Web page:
I see that my ramblings have brought me quite a distance from Twelfth Night to the ancient tale of Ba'al! That is the prerogative of a blog writer, however. There is no regulation or literary convention that forces me to remain 'on target'. If no one else reads this entry, at least I have had the enjoyment of revisiting old myths and traditions... I hope that some one else might find them as interesting as I do, but if not, I make no apologies. After all, is not 'writer satisfaction' not part of the purpose of a blog?
I am going to return to the traditions of Twelfth Night, however, as today marks the Festival of the Epiphany, at least for the Western Church.
Another old tradition of Twelfth Night is a Cake with a bean hidden in it. The person who finds the Bean becomes 'King/Queen of the Bean' and chooses a consort blindfolded. All persons of the opposite gender form a circle and begin to dance round the blindfolded monarch who reaches out to one when inspired to do so, thereby allowing 'Chance' to preside where the sacred marriage is concerned.
In some traditions, the King/Queen of the Bean will sit upon a throne and give commands to all his/her subjects. Often these commands involve the performance of an absurd act. In other traditions, the King/Queen is given a special gift... In most traditions, the primary duty of the King or Queen is to give the next Twelfth Night party.
In our home, Twelfth Night was the occasion of the 'Children's Party'. It was the only time when we were allowed to invite other children to our house for a celebration. I have to confess that my sister and I never invited any other girls to the house, because we made the Twelfth Night party into a formal 'Dinner Dance' affair and invited only boys in order to give ourselves a good and constant selection of dancing partners. Each boy was required to dress formally and bring flowers or a 'corsage'. Looking back on this, I am rather amazed that any boy would attend! The fact that they came to our party every year is even more amazing. I doubt they ever danced on any other occasion but we taught them ballroom dances and forced them to partner us until midnight. I can remember that I wore out a new pair of dancing slippers in a single evening,
and the dancing was relentless.
(How many boys actually enjoy dancing? Few, I suspect. Our friends probably enjoyed the 'King of the Bean' antics more than the dance programme.)
I do not know what our friends really thought of these evenings or if they remember them half as fondly as I do. I did speak to them years later about our Twelfth Night parties and they claimed they had enjoyed them but that may have been nothing more than courtesy or kindness on their part. I know their favourite festival with us was our annual Harvest Moon festival when we paraded through the quiet village streets with lanterns and chanting, much to the bewilderment of the old people who dominated the community. The best year, one friend declared, was the year that a candle set a lantern aflame, and we had to improvise quickly and pretend that a bonfire was a scheduled part of the ritual. Were we eccentric adolescents or were we juvenile delinquents? Being 'gifted' unfortunately made us immune to many of the judgements that would have been rendered otherwise by society. I obviously was not much of a 'follower' even then but I hope I require a much higher standard of behaviour from myself now. (People often tell me I am far too sentimental about the past, and it probably is true. On the other hand, I believe that we have the power to fashion our own book of memories, and when doing so, why should we not remember the best and discard the rest?)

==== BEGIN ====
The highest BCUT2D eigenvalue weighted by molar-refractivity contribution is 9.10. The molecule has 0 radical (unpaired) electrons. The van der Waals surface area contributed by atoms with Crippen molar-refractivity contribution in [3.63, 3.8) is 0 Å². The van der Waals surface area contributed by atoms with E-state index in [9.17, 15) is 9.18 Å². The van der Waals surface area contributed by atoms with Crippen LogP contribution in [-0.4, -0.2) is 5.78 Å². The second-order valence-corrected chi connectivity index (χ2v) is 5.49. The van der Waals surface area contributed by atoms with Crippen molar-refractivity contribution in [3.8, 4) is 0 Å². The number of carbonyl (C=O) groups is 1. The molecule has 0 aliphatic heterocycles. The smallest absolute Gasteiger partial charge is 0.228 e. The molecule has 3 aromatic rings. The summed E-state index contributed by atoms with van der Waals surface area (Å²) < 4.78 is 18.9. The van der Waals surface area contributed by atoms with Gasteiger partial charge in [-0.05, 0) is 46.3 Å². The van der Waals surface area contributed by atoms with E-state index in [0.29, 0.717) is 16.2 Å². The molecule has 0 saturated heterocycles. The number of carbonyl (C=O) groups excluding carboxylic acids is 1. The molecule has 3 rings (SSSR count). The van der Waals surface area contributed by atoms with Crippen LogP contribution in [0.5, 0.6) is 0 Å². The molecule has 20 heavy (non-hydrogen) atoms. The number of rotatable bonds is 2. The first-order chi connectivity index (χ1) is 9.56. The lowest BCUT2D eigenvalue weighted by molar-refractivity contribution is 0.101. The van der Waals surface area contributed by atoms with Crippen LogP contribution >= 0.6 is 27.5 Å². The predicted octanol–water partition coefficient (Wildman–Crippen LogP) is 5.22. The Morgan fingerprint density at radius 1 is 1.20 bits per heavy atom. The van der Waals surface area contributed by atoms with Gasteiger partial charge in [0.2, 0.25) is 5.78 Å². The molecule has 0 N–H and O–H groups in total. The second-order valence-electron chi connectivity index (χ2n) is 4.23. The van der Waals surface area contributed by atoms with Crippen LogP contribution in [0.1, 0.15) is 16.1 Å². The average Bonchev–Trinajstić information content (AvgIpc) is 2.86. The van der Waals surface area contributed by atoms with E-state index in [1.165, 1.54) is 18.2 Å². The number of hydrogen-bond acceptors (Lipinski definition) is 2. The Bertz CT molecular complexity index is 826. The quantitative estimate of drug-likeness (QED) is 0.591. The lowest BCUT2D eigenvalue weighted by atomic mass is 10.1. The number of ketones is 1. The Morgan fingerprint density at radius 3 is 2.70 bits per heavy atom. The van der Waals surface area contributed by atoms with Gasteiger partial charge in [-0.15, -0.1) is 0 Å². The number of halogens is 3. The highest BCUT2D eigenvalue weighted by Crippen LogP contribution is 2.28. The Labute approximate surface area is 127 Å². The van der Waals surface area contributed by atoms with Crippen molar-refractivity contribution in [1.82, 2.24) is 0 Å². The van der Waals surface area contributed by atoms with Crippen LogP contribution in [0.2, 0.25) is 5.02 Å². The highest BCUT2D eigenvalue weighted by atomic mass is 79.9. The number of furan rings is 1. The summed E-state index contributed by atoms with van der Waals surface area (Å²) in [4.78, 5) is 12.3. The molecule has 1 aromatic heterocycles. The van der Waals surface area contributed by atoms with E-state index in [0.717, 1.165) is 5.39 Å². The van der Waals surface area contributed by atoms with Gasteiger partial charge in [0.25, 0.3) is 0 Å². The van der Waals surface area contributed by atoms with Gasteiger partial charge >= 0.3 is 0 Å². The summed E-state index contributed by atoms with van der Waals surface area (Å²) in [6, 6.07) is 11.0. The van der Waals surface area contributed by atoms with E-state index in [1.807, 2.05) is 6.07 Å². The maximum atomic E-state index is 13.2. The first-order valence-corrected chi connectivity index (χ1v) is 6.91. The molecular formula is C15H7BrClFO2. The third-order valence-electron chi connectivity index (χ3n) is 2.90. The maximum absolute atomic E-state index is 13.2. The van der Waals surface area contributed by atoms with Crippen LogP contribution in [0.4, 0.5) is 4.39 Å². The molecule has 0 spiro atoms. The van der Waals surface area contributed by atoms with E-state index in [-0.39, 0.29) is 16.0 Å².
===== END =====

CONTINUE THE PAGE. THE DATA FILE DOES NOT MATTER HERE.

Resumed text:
Despite the dictatorial mandates of our Twelfth Night celebrations, I do believe they were kinder than some of the ancient year-end rituals. An old English custom required the slaying of a wren by the men or boys of the village. The wren then was displayed on a pole and carols were sung:
'We hunted the wren for Robin the Bobbin,
We hunted the wren for Jack of the Can,
We hunted the wren for Robin the Bobbin,
We hunted the wren for every one.'
This sacrifice of the wren or the sacrifice of a boar or pig represented the ancient sacrifice of the King or even of the God. The wren once was considered the 'King of the Birds' and represented the God who ruled over half the year. With its sacrifice, Spring and Summer could return.
This mirrors the ancient Canaanite sacrifice of Mot, who was harvested, beaten, and then made into bread to be eaten. As well as being the Ruler of the Underworld, he was the God of the Grain.
These are but a few of my Twelfth Night memories and musings. I come to the end of this Yuletide season with a sense that it passed too quickly. With some horror, I have seen shelves groaning with chocolates for St. Valentine's Day and Valentine cards in the local supermarkets since New Year's Day. Although I love festivals and holidays, surely there is no harm in enjoying and being satisfied with a few days of ordinary time. As with the contrast between darkness and light, a festival is defined mainly by its contrast with ordinary days. Let us at least have a decent interval in which we can put away the Yuletide decorations, spending a moment with each, remembering the year when it was given or first added to the collection or to be reminded of the giver before we begin to think about St. Valentine's Day!
I would like to end on a positive note, with an ancient prayer:
'As Above, so Below,
As the Universe, the Soul,
As Without, so Within,
To You, O Blessed and Gracious One/Ones,
I consecrate Body, Mind and Spirit,
Now and Forever, Blessed Be.'
Fairly universal in its application, I think.
If I were in London, I think I would spend the day visiting the treasures of Sutton Hoo. I am a firm believer in the power of heritage, and that ancient ship burial is a powerful relic. Combining both pagan and Christian traditions, cremation with inhumation, it brings the powers of earth and sky together, as well as the best of ancient Anglo-Saxon art (and riches). It is a treasure trove for all the senses. It was Sutton Hoo that set my spirit aflame as a child, and gave me a profound and immediate connection with our past. (Never mind the time and spacial difference... I shall visit it as best I can in my imagination until I can return there in reality.)